Beyond Diapers & Milk Bottles: One Mothers’ Return-to-Work Journey

As we celebrated Women’s History Month this March 2022, I have had the opportunity to reflect in awe about the trailblazing, ground-breaking, and profound achievements women and girls have accomplished to improve our well-being, culture, and society as a whole. What inspires me the most is that strong and courageous women globally continue to strive upwards, forwards, and excel in their career, while simultaneously holding the immense responsibility of being a full-time mother.

I can personally attest as a mother of two young toddlers (having had 2 kids under the age of 2!), that when the time presented itself for me to return to my career after my second maternity leave, I was consumed with the same insecurities I experienced following my first maternity leave: “how will I converse in an intellectual and professional manner when my vocabulary for the past several months has consisted of poop, diapers, milk bottles, feedings, while also being severely sleep deprived”, “why is it taking me so long to compose a simple email”, “what if I’m not as ‘good’ at my job as I used to be”, “will I have to prove myself yet again”, “what if I don’t know what’s going on anymore and can’t re-connect with my colleagues”, “how am I going to balance my career and my family”. Are all these rational thoughts, and do all mothers have them upon returning to work? Perhaps not. However, I remember facing these internal barriers and wondering whether returning to work was the right decision for me and my family. Do I regret returning to work? Absolutely not!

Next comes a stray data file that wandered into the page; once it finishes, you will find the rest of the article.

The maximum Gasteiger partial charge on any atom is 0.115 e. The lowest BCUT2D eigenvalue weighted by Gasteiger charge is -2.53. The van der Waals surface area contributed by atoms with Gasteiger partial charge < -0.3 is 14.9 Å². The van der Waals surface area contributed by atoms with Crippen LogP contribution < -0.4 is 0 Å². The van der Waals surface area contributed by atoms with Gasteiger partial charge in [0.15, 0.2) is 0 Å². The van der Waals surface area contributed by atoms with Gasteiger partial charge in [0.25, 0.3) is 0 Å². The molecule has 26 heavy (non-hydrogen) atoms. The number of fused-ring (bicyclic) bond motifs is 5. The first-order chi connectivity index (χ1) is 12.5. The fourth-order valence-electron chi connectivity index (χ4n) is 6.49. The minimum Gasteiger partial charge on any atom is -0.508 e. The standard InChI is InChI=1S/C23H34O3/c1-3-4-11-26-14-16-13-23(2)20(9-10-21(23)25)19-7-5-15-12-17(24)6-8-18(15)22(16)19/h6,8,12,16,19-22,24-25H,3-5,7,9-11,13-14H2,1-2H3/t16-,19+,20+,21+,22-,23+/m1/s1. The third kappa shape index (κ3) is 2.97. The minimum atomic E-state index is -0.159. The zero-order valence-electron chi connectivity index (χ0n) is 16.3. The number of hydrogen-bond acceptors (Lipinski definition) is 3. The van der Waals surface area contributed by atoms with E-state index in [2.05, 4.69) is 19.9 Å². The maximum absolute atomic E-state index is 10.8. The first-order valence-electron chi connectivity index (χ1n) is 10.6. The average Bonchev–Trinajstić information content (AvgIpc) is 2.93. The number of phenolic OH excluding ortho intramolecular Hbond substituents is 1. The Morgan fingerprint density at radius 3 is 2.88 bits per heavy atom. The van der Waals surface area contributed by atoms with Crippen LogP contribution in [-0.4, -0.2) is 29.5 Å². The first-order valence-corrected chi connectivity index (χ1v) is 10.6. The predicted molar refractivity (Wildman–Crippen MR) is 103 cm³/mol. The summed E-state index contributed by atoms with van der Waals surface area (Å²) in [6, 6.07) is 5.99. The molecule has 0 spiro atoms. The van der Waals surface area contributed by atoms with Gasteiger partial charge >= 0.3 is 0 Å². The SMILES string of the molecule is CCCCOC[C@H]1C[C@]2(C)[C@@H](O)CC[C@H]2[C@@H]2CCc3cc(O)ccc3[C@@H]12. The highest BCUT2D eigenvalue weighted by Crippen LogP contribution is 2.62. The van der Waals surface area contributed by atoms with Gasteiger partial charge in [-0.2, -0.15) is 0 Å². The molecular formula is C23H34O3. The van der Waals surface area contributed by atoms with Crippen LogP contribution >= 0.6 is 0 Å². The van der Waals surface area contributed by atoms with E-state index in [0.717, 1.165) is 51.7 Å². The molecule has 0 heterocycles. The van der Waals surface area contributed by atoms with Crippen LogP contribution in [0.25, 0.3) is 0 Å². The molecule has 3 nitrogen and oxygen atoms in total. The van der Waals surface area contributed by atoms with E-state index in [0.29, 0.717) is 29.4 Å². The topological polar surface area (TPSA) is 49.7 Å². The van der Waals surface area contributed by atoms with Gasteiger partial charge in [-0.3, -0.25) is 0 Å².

How CHR Supported My Re-Integration
Returning back to CHR was the healthiest decision I made, not only for myself and my family, but for also reigniting my career drive and aspirations. Obtaining a higher degree such as a Doctorate in the biological sciences is not a trivial and futile accomplishment, yet as career Moms, we are expected to shelve these hard earned, rare accomplishments to fulfill society’s antiquated views of what Motherhood should be – to then return to work as if nothing had happened or changed! Turns out, albeit not surprisingly, people at CHR are actually a caring, supportive, and fun-loving bunch! My line manager and peers continuously checked in with me to see how I was doing during the re-integration stage, were more than happy (and willing!) to take time-out to see tireless baby pictures and videos, and to date still want to hear about the utter chaos being caused by my two walking, talking mini tornados (as I lovingly call them).